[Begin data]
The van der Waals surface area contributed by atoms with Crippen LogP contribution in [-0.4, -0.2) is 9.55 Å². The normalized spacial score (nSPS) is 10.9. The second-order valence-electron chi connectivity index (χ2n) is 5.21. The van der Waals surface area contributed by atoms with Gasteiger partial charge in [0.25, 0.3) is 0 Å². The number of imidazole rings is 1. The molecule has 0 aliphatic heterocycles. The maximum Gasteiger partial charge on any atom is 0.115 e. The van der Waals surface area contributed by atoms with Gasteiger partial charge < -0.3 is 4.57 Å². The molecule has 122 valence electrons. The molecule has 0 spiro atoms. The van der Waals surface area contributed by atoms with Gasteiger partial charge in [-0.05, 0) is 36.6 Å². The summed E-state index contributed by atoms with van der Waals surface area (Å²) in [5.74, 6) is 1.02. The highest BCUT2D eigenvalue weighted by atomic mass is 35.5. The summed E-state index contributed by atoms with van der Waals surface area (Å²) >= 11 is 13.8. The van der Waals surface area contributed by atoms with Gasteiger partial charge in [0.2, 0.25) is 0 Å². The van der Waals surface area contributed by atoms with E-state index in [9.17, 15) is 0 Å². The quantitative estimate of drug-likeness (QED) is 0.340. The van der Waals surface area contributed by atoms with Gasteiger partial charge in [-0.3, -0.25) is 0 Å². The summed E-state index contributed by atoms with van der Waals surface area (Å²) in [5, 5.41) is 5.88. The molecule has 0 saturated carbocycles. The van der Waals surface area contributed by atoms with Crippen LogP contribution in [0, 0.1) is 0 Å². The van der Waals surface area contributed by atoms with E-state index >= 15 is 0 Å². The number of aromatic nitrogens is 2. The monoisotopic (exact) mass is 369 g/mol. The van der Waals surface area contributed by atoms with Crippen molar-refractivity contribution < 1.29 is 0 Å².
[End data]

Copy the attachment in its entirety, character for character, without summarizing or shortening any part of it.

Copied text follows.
The van der Waals surface area contributed by atoms with Crippen LogP contribution in [-0.4, -0.2) is 9.55 Å². The normalized spacial score (nSPS) is 10.9. The second-order valence-electron chi connectivity index (χ2n) is 5.21. The van der Waals surface area contributed by atoms with Gasteiger partial charge in [0.25, 0.3) is 0 Å². The number of imidazole rings is 1. The molecule has 0 aliphatic heterocycles. The maximum Gasteiger partial charge on any atom is 0.115 e. The van der Waals surface area contributed by atoms with Gasteiger partial charge < -0.3 is 4.57 Å². The molecule has 122 valence electrons. The molecule has 0 spiro atoms. The van der Waals surface area contributed by atoms with Gasteiger partial charge in [-0.05, 0) is 36.6 Å². The summed E-state index contributed by atoms with van der Waals surface area (Å²) in [5.74, 6) is 1.02. The highest BCUT2D eigenvalue weighted by atomic mass is 35.5. The summed E-state index contributed by atoms with van der Waals surface area (Å²) >= 11 is 13.8. The van der Waals surface area contributed by atoms with Gasteiger partial charge in [0.2, 0.25) is 0 Å². The van der Waals surface area contributed by atoms with E-state index in [9.17, 15) is 0 Å². The quantitative estimate of drug-likeness (QED) is 0.340. The van der Waals surface area contributed by atoms with Gasteiger partial charge in [-0.3, -0.25) is 0 Å². The summed E-state index contributed by atoms with van der Waals surface area (Å²) in [5, 5.41) is 5.88. The molecule has 0 saturated carbocycles. The van der Waals surface area contributed by atoms with Crippen LogP contribution in [0, 0.1) is 0 Å². The van der Waals surface area contributed by atoms with E-state index >= 15 is 0 Å². The number of aromatic nitrogens is 2. The monoisotopic (exact) mass is 369 g/mol. The van der Waals surface area contributed by atoms with Crippen molar-refractivity contribution < 1.29 is 0 Å².